Workers who use chemicals on a daily basis often find themselves putting their personal health and the sustainability of their organizations at risk if they aren’t taking the relevant precautions.
There are serious risks here and it only takes one mistake to create a disaster situation that can have real consequences.
Here are some of the key principles that all workers should be implementing if they are working with chemicals:
1. Choose the correct protective equipment.
Every organization is going to have slightly different needs depending on its specific chemical use and you want to ensure that you have the right gloves and other equipment for your unique situation.
There is plenty of variation in the industry and the nuances between products can make all the difference.
Spend the time needed to identify what’s going to work for you and don’t just make decisions based on price.
2. Undertake regular on-site safety training.
When you’re thinking about hand safety, you want to instill good habits into the minds of your employees so they are empowered to protect themselves as best they can.
This can be achieved through regular safety briefings and exercises that train and upskill your team members to understand the importance of these best practices – and it’s especially crucial as cutting-edge research changes.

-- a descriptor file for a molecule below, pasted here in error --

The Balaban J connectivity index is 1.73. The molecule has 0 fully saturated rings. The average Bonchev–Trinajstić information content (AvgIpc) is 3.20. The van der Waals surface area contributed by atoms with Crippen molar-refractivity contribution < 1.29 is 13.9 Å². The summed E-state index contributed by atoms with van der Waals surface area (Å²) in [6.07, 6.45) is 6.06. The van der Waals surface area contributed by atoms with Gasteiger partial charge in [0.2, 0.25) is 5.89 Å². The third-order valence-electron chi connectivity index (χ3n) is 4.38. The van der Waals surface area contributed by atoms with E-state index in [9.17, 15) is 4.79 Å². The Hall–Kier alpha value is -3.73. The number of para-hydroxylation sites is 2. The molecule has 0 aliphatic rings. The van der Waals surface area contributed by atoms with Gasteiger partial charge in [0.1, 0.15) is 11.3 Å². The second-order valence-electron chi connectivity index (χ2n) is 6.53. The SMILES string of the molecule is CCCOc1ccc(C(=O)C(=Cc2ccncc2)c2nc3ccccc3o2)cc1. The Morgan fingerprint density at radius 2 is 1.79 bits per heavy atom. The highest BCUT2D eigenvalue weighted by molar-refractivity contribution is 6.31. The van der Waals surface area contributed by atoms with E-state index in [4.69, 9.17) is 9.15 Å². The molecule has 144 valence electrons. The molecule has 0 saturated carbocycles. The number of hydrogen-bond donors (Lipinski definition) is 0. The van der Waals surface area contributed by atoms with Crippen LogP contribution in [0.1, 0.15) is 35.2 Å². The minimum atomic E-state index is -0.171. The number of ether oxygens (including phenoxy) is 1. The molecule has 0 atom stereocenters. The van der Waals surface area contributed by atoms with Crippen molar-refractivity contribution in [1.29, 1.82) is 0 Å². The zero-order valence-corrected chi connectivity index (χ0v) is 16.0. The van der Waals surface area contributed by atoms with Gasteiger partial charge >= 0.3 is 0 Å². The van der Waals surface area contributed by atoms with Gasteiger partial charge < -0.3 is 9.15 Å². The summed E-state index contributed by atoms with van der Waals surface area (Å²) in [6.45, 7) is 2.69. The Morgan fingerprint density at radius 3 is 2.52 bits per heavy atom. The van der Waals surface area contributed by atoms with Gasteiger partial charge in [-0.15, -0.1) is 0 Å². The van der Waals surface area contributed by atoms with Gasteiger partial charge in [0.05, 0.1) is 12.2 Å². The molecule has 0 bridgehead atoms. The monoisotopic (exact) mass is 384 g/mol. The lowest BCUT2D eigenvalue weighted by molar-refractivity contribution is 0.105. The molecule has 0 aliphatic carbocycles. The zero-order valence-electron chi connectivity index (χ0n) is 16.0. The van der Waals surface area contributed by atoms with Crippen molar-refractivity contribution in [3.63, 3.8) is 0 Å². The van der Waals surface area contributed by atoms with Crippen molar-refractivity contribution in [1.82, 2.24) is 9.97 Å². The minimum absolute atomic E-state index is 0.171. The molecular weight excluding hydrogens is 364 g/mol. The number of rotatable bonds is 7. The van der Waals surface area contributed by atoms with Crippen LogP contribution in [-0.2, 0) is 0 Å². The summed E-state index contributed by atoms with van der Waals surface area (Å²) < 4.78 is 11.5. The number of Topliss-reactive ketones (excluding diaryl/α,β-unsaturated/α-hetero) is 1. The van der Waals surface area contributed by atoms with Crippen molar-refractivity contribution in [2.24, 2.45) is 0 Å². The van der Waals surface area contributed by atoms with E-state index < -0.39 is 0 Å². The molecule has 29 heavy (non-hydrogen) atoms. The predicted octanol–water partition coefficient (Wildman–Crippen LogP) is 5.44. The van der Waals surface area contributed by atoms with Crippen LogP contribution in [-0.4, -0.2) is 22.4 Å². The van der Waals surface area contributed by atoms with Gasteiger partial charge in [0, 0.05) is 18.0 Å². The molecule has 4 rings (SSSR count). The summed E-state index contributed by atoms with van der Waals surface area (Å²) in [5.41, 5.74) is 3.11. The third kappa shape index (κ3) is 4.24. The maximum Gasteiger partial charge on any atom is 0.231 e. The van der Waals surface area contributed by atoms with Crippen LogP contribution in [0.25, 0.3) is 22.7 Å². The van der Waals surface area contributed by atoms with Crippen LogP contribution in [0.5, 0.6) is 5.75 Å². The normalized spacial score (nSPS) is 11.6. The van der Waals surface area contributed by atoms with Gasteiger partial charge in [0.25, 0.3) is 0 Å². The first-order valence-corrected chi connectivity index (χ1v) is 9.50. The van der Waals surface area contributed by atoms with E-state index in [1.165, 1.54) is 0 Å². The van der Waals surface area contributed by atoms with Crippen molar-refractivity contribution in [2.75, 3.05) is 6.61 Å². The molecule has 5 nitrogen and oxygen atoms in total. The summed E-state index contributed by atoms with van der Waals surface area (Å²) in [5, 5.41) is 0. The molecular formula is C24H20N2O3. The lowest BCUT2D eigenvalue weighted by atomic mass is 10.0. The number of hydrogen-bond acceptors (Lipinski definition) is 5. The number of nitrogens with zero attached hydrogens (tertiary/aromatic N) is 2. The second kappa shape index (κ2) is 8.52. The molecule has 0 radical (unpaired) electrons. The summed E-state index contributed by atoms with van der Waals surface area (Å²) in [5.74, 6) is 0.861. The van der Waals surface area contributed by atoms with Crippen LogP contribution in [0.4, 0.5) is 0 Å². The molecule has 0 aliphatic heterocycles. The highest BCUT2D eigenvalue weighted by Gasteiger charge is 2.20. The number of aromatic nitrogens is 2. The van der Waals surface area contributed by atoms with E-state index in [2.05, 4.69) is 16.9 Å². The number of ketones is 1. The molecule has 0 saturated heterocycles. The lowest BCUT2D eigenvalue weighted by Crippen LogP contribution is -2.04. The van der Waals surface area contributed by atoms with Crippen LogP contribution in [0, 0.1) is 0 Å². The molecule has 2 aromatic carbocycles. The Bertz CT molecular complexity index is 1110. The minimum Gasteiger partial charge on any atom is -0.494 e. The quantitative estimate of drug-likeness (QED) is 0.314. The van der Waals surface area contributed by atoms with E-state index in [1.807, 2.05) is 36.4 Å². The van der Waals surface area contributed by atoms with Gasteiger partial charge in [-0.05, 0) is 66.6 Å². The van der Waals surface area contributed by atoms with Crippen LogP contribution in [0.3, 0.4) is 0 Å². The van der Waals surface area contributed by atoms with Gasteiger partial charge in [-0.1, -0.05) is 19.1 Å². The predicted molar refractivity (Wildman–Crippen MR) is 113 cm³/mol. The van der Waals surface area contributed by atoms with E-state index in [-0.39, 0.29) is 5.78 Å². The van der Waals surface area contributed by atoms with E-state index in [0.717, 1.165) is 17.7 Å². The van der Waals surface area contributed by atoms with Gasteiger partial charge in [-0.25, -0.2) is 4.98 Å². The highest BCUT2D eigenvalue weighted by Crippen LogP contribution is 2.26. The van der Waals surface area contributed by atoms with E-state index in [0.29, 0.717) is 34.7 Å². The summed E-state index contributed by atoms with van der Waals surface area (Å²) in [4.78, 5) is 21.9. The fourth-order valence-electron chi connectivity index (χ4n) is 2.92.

You want to be on top of things and be continually distributing this safety knowledge throughout your workforce.
3. Observe your workers doing their jobs.
To complement the training, you also want to observe how your team is working with chemicals to be able to enforce the safety protocols that you put in place as an organization.
Ideally, this observation should be objective and not overt – so as not to influence those who are being observed.
If you pick up areas for concern, address them tactfully and appropriately so as to maintain morale but emphasize how important these things are.
4.Understand the useful life of your safety equipment.
Nothing is built to last forever and when you invest in safety equipment such as gloves, you should know how long those products are designed to last and what to look for as they begin to go through wear and tear.
Has the material gotten brittle? Is there a hole? Do they not fit as tightly as they once did? Etc.
By keeping a close eye on this, you can avoid using equipment that is not up to standard anymore and ensure that you’re always taking good care of your workers who are dealing with harmful substances day in and day out.
This only scratches the surface of what a robust hand safety program should include, but hopefully, it gives you a sense of what some of the best practices are for protecting those all-important hands of your chemical workers.
Here at Nastah, we produce a range of different safety gloves, with many of them having applications for chemical protection. If this is something you’re looking into, get in touch today as we will be able to help you identify what you need for your situation and how to get the most out of the products themselves.